Abstract 3 International Journal of Obesity, (2004) 28: 583-593
A longitudinal Study of Food Intake Patterns and Obesity in
Adult Danish Men and
Per Togo (1, 2), Merete Osler (3), Thorkild I.A. Sørensen (4), Berit L. Heitmann (1, 4)
1) Research Unit for Dietary Studies at the Institute of
Preventive Medicine, Copenhagen University Hospital Copenhagen, Denmark
2) Copenhagen County Research Centre for Prevention and Health, Glostrup University Hospital, Glostrup, Denmark
3) Institute of Public Health, University of Copenhagen, Copenhagen, Denmark
4) Danish Epidemiology Science Centre at the Institute of Preventive Medicine, Copenhagen University Hospital, Copenhagen, Denmark
Objective: The aim of this study was to test the hypothesis
that specific food intake patterns or changes in food intake patterns were related to future changes in BMI.
Design: Longitudinal observational study, with clinical and questionnaire examinations at baseline and two follow-up surveys, after 5 and 11 years.
Subjects: 3785 men and women attended at baseline of which 2436 aged 30-60 years attended all three examinations.
Measurements: A 26-item food frequency questionnaire, standardised measurements of height and weight and a lifestyle questionnaire. Food intake patterns were identified by factor analysis. Regression models including: scores on each factor, BMI, smoking, leisure time physical activity, education, parity, age; and as outcomes: baseline BMI, BMI-change between baseline, five and 11-year follow-up and obesity at 11 year follow-up, respectively.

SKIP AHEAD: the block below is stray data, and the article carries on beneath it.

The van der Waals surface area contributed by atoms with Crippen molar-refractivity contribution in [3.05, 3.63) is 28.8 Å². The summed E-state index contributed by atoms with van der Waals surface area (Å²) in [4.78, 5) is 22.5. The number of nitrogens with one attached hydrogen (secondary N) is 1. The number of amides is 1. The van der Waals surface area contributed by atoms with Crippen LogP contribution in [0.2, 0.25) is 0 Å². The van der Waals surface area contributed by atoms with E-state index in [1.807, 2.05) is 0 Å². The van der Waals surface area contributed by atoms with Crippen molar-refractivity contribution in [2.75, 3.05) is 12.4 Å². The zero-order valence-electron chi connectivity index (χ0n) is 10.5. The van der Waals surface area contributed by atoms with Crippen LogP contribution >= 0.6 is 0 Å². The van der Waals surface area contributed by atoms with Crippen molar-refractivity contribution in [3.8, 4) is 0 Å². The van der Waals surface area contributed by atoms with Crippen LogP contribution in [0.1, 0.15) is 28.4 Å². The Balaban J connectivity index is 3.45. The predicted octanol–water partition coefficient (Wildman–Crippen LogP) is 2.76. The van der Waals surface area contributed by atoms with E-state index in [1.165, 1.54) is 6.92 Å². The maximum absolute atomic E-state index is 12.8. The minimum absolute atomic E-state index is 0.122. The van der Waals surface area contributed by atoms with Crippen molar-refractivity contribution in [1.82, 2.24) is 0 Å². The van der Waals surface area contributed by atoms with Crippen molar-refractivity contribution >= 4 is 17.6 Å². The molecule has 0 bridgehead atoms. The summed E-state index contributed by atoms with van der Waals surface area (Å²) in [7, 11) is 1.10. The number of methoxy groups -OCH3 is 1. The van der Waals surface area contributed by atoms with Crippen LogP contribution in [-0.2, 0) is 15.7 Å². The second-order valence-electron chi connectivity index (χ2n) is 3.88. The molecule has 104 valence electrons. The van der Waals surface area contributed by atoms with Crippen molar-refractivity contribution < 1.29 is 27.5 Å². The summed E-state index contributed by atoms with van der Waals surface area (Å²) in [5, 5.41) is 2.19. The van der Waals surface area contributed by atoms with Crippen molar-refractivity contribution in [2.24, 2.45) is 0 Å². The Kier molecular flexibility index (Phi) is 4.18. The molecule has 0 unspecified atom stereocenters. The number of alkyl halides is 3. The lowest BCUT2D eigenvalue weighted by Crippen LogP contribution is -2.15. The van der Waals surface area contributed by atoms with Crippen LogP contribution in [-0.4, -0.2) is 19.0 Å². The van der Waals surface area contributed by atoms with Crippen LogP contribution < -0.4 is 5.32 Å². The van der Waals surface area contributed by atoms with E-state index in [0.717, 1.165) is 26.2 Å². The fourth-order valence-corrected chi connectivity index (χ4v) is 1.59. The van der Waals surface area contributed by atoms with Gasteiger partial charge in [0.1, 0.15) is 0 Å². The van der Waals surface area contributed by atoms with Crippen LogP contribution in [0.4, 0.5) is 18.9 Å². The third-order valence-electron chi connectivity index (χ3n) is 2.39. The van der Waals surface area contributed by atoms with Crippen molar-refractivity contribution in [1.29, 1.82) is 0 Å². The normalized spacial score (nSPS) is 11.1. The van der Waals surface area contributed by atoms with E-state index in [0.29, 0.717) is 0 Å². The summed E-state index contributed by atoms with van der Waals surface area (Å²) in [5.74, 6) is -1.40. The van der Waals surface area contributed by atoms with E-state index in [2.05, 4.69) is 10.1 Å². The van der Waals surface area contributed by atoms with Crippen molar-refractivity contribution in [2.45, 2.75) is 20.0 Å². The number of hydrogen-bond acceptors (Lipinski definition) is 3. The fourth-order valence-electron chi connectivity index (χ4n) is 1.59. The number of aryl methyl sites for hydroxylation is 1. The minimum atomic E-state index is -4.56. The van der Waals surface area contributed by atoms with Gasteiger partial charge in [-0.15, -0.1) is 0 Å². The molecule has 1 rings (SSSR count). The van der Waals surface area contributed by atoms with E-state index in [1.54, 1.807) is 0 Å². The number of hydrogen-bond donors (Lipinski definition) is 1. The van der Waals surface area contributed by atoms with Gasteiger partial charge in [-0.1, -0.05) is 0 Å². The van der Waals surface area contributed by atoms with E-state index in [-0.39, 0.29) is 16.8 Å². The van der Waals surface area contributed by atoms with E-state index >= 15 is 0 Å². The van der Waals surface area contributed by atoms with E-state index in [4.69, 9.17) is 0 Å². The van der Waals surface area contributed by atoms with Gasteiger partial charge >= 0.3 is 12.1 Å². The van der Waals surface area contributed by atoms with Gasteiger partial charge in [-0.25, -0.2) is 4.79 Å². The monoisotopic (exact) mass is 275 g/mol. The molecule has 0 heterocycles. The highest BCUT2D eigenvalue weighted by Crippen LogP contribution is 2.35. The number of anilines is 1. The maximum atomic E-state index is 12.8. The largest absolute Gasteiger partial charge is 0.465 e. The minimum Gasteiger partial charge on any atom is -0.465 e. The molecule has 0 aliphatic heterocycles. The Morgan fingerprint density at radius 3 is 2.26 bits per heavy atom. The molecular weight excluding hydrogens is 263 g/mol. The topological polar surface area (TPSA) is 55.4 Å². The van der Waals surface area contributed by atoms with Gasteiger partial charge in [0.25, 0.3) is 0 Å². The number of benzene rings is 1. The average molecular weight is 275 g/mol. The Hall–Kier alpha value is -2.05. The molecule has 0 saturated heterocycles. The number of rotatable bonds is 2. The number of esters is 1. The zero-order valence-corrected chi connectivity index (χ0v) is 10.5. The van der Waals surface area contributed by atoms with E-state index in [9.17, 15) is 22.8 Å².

Results: For men, three factors labelled 'Green', 'Sweet' and 'Traditional', and for women, two factors labelled 'Green' and 'Sweet-Traditional' were identified. Scores on the 'Sweet' and 'Sweet-Traditional' factors were inversely associated with baseline BMI. For men, baseline 'Traditional' factor score and, for women, baseline 'Sweet-Traditional' factor score was inversely associated with subsequent 11-year and 5-year BMI-change, respectively. Using the three examinations, a more advanced longitudinal model, which included preceding changes in BMI and factor scores, was tested but no significant associations between factor scores, changes in factor scores and subsequent BMI-changes or obesity were found.
Conclusion: In this longitudinal study of a Danish population, food intake factors could not consistently predict changes in BMI, or obesity development.
Keywords: Food intake pattern; Obesity; Observational studies; Factor analysis